Planning for Growth

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So, you want to grow your business?

Here are a few tried and tested methods that are very effective in helping businesses to plan for growth and achieve it.

  • Goal setting
  • SWOT analysis
  • Competitor analysis

Setting goals for growth

Start with the end goal – what is the result you’re looking for? Keep it broad and open. Record all of the ideas you have relating to what the end goals might look like and make them SMART (Specific, Measurable, Achievable, Realistic and have a specific Time against them) e.g.

  1. Be able to fulfil 20 orders a week
  2. Get one new client a month for the next 12 months
  3. By the end of the year, be able to build x in-house and not have to outsource it
  4. Within the next six month, set up social media channels for the business and know how to use them to gain new business
  5. End the financial year with an average profit margin of 15% across all orders

If you’re struggling with this, try the SWOT analysis method first where you identify your strengths, weaknesses, opportunities and threats – you may find that this will uncover some growth opportunities that aren’t obvious at first thought.

Once you have a list of end goals, start with the first one and work backwards asking ‘why?’ until there are no more steps needed to achieve it. This will give you a starting point for what you need to do to achieve your growth goals.

There’s support available through the CPCA Growth Hub in all of these areas, including the potential to access grants towards the purchase of new machinery.

Try the Knowledge Hub or see Training, Finance and Funding and Productivity for more information.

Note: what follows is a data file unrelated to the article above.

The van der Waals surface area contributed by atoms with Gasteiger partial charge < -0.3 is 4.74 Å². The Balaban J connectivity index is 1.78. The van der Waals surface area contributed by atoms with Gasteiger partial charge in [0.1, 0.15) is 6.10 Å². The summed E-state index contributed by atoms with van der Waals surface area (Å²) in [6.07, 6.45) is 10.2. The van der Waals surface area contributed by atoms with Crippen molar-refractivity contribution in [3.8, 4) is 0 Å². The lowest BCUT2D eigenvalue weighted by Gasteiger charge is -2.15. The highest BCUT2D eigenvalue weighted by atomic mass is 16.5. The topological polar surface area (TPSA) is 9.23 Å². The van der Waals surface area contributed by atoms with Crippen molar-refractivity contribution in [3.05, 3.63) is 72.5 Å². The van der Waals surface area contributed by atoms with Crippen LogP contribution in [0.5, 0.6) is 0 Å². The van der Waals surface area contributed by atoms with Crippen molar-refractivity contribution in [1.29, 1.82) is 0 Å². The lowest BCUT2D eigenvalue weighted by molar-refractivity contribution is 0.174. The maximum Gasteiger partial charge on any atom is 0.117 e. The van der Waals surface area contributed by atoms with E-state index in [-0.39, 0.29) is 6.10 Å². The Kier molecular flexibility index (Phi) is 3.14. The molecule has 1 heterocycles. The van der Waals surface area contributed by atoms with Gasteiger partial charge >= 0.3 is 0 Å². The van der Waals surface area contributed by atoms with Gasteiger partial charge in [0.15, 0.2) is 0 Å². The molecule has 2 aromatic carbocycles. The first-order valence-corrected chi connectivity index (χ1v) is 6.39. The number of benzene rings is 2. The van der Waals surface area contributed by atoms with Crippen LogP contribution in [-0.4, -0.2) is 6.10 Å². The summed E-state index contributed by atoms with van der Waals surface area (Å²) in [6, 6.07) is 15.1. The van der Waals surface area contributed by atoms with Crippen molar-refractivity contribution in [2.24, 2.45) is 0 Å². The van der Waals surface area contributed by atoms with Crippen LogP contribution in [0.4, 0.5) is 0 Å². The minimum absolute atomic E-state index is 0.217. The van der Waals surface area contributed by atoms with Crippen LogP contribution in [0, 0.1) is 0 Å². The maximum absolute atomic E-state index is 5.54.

Once you’ve completed the SWOT analysis, have a look at where there are complementary factors between sections and how these might become items to add to your growth planning.

For example, the physical therapy business owner being solely responsible for the admin and finance tasks appeared in the Weaknesses and Threats sections.

One growth goal might then be ‘Find external resource or hire a staff member part time to manage admin, payroll and finance functions.’ This would free up the business owner on the weekends, be a more efficient use of their skills and time, allow invoicing to be done in a timely way and improve cash flow.

SWOT Analysis

A SWOT analysis is a structured business planning method that will help you to gain a broad overview of where your business is now and where the opportunities for growth could be. It can also be helpful for decision-making around the benefits of a potential business opportunity or project.

SWOT stands for Strengths, Weaknesses, Opportunities and Threats. The Strengths and Weaknesses section refer to conditions inside/internal to your business. Opportunities and Threats are to do with external factors.

Strengths

Strengths is where you list all of your businesses current strengths. What is your business really good at? What do you have that no one else does? What do you do that’s excellent? What are your other benefits? What are your assets?